Seriously, what did our parents do without Google? Maybe they used an encyclopedia (“What is that?” My kids say.) Maybe they asked a friend, or maybe they just figured it out on their own. Whatever they did, I want to say to them, “Way to go.” I don’t think I could be a mom without Google.
Nope, couldn’t do it.
Both of my girls are very inquisitive and ask a lot of questions. And they will continue asking each question until they get an answer that suits them.
Don’t get me wrong. I often quiz my friends with parenting questions, how-tos, and, “Can you believe,” statements, but sometimes, usually, once the kids are finally asleep, I turn to Google for clarification and answers.
Really, I never thought I would have to research or even say some of these things, but alas, mothering and parenting are full of surprises!
- Will my child get sick if nursing from bleeding nipples? Sorry, I didn’t mean to start out so strong, but this one was a doozy. Our first born was our guinea pig in a way. I guess you could say, probably all first borns are. As first-time parents, we don’t always know what we are doing, so everything is trial and error. Anyway, I wasn’t prepared for the pain, blood, tears, more pain, more blood and more tears that was my first breastfeeding experience. My nipples were so raw from a poor latch that they were bleeding and cracking constantly. I remember crying and calling my husband to ask what I should do. He didn’t really know, so I went to the trusty internet and researched. Luckily, I found many mothering panels and breastfeeding websites that eased my mind and made me feel comfortable continuing to nurse, regardless of the blood. Unfortunately, Google itself can’t do anything for bloody nipples. Luckily, the pharmacy and some good motherly advice from online forums helped!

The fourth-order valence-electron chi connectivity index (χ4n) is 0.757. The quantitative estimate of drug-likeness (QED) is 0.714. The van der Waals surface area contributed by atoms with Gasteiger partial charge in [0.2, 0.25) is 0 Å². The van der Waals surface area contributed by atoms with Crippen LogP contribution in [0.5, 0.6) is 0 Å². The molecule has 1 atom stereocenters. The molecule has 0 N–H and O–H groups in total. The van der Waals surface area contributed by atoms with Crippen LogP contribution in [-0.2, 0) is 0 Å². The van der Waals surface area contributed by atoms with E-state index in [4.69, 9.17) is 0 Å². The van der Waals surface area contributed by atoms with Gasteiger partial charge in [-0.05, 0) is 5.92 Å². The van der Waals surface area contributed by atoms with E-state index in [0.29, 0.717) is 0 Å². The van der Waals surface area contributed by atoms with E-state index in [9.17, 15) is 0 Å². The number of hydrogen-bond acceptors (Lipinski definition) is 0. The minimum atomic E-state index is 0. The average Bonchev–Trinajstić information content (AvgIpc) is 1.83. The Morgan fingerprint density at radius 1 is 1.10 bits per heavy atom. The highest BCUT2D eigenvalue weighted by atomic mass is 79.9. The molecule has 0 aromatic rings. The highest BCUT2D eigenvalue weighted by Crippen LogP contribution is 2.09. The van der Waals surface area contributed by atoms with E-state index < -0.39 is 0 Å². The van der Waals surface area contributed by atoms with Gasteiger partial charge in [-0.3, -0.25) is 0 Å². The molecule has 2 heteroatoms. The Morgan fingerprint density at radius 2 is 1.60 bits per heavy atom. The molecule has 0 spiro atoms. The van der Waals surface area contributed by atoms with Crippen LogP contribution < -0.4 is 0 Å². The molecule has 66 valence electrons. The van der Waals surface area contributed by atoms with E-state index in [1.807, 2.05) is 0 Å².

- Why does my 2 year-old pinch babies? We were new to the area, and I wanted to get out and meet other kids and families so we began going to a few local playgroups. Sounds like a great idea, right? Playgroup would be great, my daughter would socialize and play with other kids, and I would have the opportunity to chat with other parents. Then it would happen. A baby wail would pierce through the adult conversation and kid noise. With sideways eyes, I would look and my little toddler would be standing over the baby, looking as if to ask, “Why that baby crying?” At first, I was extremely embarrassed and did my best to have my toddler apologize. This also led to me remaining close to her while at playgroup, and not giving her a lot of freedom while babies were around. Of course, Google rescued me and my research led me to the conclusion that my daughter was figuring out cause and effect, and I learned it was a stage that she would outgrow. And she did.